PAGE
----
Dave Cantero

Document Sample
Dave Cantero Powered By Docstoc
					                     July/August 2011     http://www.tailwindsofsantamariabc.org        Editor: Diana Cantero
                     Tailwinds of Santa Maria BC is a member of the Santa Maria Valley Chamber of Commerce

                                                   FROM THE PRESIDENT

As of this writing, our annual fundraiser, the Windmill Century is just around the corner. Registration has been a little light
this year but I’m sure we will have a good turnout. If you haven't already been picked for a job and want to volunteer call
Tom Murphy or myself and we can find a spot for you. This is a great opportunity for club members to get to know each
other better while working together for a good cause. The money obtained from the ride’s registration fees, after ex-
penses, is used to purchase the bikes and helmets we give away every year as part of our kids’ bicycle safety program.
For those of you who are not familiar with the program, it goes like this:
Each year the Club Invites three to four local elementary schools to participate in a bicycle safety essay contest. Each
school can select up to four winning essays from grades three to Six. Teachers at the participating schools select the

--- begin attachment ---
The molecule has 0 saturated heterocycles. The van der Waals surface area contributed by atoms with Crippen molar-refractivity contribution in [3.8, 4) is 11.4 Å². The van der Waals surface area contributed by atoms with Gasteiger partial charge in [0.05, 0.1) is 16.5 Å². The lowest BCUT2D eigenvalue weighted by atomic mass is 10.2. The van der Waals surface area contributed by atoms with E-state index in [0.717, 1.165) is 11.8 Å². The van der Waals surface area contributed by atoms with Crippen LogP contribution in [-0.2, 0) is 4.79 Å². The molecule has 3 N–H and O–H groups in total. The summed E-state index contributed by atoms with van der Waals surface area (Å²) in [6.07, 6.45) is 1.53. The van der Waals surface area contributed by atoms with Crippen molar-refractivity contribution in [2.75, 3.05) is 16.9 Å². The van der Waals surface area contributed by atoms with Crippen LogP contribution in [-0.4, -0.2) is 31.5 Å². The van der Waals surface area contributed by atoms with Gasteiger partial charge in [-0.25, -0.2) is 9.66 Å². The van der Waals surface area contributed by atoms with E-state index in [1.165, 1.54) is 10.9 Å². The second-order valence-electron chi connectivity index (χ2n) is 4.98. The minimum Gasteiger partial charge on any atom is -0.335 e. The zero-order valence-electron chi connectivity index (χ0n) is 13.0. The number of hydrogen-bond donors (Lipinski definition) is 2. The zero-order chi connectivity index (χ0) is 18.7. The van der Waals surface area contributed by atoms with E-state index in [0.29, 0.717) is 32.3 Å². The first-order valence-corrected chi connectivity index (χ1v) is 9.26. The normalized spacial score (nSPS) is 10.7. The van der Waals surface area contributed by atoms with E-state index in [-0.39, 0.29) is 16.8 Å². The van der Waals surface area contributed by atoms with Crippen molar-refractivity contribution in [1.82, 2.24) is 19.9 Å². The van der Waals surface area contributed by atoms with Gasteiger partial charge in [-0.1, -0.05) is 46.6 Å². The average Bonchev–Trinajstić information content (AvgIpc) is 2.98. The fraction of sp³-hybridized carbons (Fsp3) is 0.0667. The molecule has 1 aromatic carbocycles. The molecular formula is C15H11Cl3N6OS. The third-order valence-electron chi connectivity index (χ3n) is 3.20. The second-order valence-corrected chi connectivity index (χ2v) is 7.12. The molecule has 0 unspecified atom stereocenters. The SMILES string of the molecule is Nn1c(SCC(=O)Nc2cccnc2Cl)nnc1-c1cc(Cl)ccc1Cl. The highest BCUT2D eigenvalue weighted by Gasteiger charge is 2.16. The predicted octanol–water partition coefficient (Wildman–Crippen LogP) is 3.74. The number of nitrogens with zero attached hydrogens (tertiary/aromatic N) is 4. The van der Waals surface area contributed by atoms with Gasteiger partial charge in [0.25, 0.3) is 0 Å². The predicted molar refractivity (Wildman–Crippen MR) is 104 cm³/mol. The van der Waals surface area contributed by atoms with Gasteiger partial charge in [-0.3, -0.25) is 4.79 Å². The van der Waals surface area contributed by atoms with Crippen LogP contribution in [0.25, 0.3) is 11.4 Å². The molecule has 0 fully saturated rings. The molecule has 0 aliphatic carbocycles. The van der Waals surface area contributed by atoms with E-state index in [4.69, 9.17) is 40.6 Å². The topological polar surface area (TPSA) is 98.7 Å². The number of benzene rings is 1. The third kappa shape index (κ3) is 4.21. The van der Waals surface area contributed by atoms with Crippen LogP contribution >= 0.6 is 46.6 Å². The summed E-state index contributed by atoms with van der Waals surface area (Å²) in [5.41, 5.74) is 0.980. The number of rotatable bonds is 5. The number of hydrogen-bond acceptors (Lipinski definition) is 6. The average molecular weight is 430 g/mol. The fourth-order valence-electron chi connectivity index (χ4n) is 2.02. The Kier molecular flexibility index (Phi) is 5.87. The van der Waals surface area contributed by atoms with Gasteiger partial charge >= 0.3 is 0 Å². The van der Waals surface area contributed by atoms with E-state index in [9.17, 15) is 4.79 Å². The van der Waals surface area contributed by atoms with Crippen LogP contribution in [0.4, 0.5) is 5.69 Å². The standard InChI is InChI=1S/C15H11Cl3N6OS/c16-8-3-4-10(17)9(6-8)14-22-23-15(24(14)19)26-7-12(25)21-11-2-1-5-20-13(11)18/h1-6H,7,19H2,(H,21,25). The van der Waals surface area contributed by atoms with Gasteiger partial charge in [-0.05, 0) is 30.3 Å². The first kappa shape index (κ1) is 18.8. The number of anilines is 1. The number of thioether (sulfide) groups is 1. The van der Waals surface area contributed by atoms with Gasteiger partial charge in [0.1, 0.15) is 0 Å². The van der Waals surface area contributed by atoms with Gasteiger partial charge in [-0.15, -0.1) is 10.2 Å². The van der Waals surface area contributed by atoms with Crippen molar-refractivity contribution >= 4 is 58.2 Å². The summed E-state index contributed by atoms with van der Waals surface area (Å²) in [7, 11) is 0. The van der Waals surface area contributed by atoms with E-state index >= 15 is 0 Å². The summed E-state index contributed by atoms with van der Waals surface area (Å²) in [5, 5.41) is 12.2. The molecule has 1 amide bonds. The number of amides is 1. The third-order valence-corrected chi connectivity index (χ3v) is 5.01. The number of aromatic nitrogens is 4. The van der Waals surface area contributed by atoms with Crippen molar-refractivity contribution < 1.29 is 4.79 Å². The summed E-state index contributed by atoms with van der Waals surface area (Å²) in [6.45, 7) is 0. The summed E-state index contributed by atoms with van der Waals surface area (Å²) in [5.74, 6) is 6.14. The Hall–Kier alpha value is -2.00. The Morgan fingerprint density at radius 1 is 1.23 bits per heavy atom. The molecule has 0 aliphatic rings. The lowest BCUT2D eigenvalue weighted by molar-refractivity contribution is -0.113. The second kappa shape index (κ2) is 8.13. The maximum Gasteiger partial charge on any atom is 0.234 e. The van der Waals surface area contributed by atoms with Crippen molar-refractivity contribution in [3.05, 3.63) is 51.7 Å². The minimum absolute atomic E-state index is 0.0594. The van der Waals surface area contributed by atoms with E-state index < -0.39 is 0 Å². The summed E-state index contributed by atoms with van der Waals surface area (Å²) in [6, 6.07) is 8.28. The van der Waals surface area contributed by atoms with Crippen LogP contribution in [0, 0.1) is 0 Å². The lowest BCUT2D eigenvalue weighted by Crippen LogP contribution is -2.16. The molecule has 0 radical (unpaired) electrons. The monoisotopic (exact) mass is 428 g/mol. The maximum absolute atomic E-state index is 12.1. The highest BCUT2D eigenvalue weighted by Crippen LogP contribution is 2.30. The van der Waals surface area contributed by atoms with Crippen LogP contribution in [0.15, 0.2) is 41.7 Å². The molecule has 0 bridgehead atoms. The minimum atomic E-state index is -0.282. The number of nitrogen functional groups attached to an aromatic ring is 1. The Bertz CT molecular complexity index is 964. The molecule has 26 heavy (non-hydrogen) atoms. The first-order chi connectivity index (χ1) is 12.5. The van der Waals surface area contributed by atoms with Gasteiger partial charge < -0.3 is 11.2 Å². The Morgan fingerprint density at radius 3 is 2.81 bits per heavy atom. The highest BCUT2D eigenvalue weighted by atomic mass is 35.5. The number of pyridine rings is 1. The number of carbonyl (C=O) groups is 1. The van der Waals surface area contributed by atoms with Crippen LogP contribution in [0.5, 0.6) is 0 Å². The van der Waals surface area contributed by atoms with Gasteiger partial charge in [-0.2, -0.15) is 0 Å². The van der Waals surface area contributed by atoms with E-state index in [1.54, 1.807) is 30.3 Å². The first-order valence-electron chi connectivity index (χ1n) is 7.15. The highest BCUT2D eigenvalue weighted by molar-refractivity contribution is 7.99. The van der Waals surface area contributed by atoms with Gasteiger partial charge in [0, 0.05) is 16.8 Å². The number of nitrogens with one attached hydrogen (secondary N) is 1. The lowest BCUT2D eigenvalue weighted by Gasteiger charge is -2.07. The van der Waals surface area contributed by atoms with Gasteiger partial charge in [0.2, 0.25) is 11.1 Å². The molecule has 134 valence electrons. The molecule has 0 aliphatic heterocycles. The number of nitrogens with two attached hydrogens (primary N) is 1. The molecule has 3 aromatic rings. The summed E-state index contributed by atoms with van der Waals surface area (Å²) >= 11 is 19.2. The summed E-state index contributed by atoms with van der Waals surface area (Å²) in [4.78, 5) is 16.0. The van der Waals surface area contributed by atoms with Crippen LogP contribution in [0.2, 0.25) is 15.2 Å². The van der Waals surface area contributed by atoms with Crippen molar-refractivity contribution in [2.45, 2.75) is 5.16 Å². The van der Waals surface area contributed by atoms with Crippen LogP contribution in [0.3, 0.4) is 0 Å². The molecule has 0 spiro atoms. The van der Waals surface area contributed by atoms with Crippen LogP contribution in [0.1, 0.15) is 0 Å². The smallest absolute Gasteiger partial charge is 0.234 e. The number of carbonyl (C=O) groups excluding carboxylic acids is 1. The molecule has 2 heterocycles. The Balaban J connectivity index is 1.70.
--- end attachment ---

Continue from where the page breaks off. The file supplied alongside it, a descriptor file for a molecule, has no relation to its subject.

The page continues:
winning essays and a general assembly is held at which time the names of the winners are announced. Several mem-
bers from the bike club attend the assembly and present the winners with new bikes, helmets, and locks. In addition,
club members give a talk on safe riding, emphasizing the importance of always wearing a helmet and taking care of their
bikes. The essay contests are well received by both students and staff. This year we were able to give bikes away to
three local elementary schools.
In addition the club was also able to financially support the “Distracted Driving” program put on by Dr Bob Okerblum,
whose son was killed by a distracted driver a year ago, as well as several worthy, bike related causes.

Our thanks to Howard Coolidge for the bikes he obtained for us from Wal-Mart. These bikes were in need of a little repair
and Wal-Mart was not going to be able to sell them. They contacted Howard who accepted them on behalf of the club
and after Victor Cabatuan and Tim Brookshire made the necessary repairs, the Tailwinds donated the bikes to various
churches, schools and needy children in the Santa Maria, Guadalupe area. Thanks to “Tiny” Tim and Victor for their
efforts on our behalf.

I don't know about you, but normally the Santa Maria wind does not bother me much. However, let me tell you, I’ve had
about enough of the nasty, cold and persistent winds. Thank God, I think they've finally gone away and June is almost